by Helena Mello
When scientists think about Johnson & Johnson, the company is usually viewed as the pharma giant that has been in business for over 130 years. While accurate, PhD students and post-doctorates don’t tend to recall the hundreds of products made through J&J’s Consumer Health Division. On May 4th, the iJOBS program hosted a virtual career panel with employees in this sector of J&J, so we could learn more about this exciting and promising scientific area.
The rapid flow of information in the internet era has caused profound changes in the health care system. Patients have become proactive towards monitoring their health status accessing health and wellness-related information. This change has led the traditional health care industry to convert from a sick care market to a consumer-driven health market. The consumer health sector, although not focused on patients, has adapted to accommodate the evolving needs of consumers by changing marketing habits and developing cutting-edge product formulations. From mouthwash to sunscreen and skincare products, scientific innovation is at the core of new product launches. With that in mind, it is easy to understand why STEM graduates are highly suited to hold jobs within the consumer health market.
Although all six panelists come from STEM backgrounds and received graduate school training, not all of them held post-doctoral positions before moving into industry. In fact, J&J and other pharma companies often offer post-doc programs, which can ultimately lead to full-time job positions. Dr. Daphne Meza, who holds a Ph.D. in Biomedical Engineering from Stony Brook University, became a post-doctoral fellow in skin biology in 2017 and now holds a Sr Scientist position at J&J. In contrast, Dr. Kyle Saitta, who holds a Ph.D. in toxicology from Rutgers, has joined the company this past February as a Sr Scientist at the toxicology group shortly after defending his thesis.
Despite holding similar degrees, the way the panelists got into J&J varied greatly. Dr. Jin Seo, a Principal Scientist, learned about an opening when a friend forwarded her a LinkedIn job posting. She applied through the platform, and after a series of phone and on-site interviews, landed her first job outside of academia. On the other hand, Dr. Julie Bianchini, also a Principal Scientist and a New Jersey native, reached out to her east coast network after getting a Ph.D. degree from Stanford University. Dr. Bianchini connected with hiring managers and was invited for interviews, to which she carried one printed slide summarizing her Ph.D. work and how her expertise could fit into the job description. Similarly, Dr. Kyle Saitta landed his current job through his connection with a J&J employee and Rutgers alumnus that had graduated from the same program as him. Although the pathsto finding their current position differed, all panelists had the same advice in terms of job search: study the company you are interested in, do informational interviews, and nurture your network.
One common question posed to industry professionals is how does it differ from the academic environment. The answers usually come down to three points highlighted in this panel: timeline, independence, and teamwork. In academia, there is a considerable amount of flexibility in project length and deadlines; whereas in industry, timelines are more rigid and enforced. The working day is a typical 9-to-5, and one “must learn how to work within these hours,” said Dr. Bianchini. Deadlines are critical since other groups rely on your data to move the project forward. Likewise, in order to make sure that the project is running smoothly and in a timely fashion, project management is essential. Whereas in academia supervision tends to be more casual and prioritize aspects such as research independence, industry professionals are assigned to a manager that is held responsible for the team’s success both in accomplishing professional growth and project goals. Finally, industry projects are comprised of several groups within the company. From conceptualization to marketing and beyond, there are experts at every step of the way to make sure the products are perfect. This environment promotes the exchange of information at a fast pace and makes sure each individual is contributing their expertise.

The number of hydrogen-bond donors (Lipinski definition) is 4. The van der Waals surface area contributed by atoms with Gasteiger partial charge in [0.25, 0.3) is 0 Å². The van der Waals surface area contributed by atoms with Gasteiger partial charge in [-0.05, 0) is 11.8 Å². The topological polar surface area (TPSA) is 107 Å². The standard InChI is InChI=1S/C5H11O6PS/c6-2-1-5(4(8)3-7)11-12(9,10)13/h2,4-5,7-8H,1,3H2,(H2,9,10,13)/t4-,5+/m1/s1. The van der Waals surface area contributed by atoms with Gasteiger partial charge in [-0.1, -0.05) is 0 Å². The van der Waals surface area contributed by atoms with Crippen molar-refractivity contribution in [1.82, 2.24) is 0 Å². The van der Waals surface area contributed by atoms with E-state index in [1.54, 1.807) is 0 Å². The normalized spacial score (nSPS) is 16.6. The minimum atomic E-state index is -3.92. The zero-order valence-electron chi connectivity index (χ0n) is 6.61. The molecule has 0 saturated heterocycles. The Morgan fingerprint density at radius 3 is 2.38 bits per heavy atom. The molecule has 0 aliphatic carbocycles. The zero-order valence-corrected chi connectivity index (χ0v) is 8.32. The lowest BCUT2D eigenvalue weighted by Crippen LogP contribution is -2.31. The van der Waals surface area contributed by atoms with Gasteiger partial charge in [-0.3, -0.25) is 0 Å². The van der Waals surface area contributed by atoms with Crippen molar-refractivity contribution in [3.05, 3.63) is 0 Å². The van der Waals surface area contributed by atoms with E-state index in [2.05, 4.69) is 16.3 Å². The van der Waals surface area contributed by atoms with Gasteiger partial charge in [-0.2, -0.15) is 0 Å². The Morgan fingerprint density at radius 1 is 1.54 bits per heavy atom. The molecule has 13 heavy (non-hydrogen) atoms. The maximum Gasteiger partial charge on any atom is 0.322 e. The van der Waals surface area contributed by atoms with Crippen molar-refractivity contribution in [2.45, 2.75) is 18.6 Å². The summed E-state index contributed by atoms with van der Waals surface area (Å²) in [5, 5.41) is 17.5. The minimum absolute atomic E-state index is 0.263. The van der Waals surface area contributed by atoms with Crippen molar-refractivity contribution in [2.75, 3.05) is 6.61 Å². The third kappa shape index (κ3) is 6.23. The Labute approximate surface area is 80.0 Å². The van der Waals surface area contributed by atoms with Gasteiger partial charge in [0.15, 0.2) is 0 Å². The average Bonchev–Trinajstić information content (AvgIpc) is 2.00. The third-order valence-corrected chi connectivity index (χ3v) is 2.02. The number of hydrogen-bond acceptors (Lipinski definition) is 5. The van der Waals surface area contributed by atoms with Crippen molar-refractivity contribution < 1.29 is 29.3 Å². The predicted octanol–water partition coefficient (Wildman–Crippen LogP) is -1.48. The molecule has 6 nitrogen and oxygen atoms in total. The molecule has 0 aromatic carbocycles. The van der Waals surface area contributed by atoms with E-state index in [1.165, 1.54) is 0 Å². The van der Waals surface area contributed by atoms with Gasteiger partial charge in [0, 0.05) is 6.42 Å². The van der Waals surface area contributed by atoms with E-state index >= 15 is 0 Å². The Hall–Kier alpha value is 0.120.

Because of the strong team collaboration, panelists highlighted skills that will help you stand out while pursuing a career at J&J Consumer Health. Attention to detail, ability to learn quickly and a genuine interest in learning new tasks are considered strong assets. Ph.D.s are trained to cultivate these skills; therefore, they contribute not only as highly technical individuals but also as team players. Since the technical aspects of consumer health may not exactly match your academic training, you should be able to articulate your technical expertise in order to show how to apply your knowledge to a new scientific field.
A doctoral training provides a base to start a career in the consumer health arena. If you are considering this path, make sure to keep in mind the differences between industry and academia, prepare to get exposed to the field through networking, leverage your connections by letting them know your goals and performing informational interviews. This article covered some of these aspects, and you can find more detailed information about networking, career moves, and interviews through other iJOBS blog posts. I hope you enjoyed this post and feel free to comment below if you have any questions!
This article was edited by Janaina Pereira and Tomas Kasza.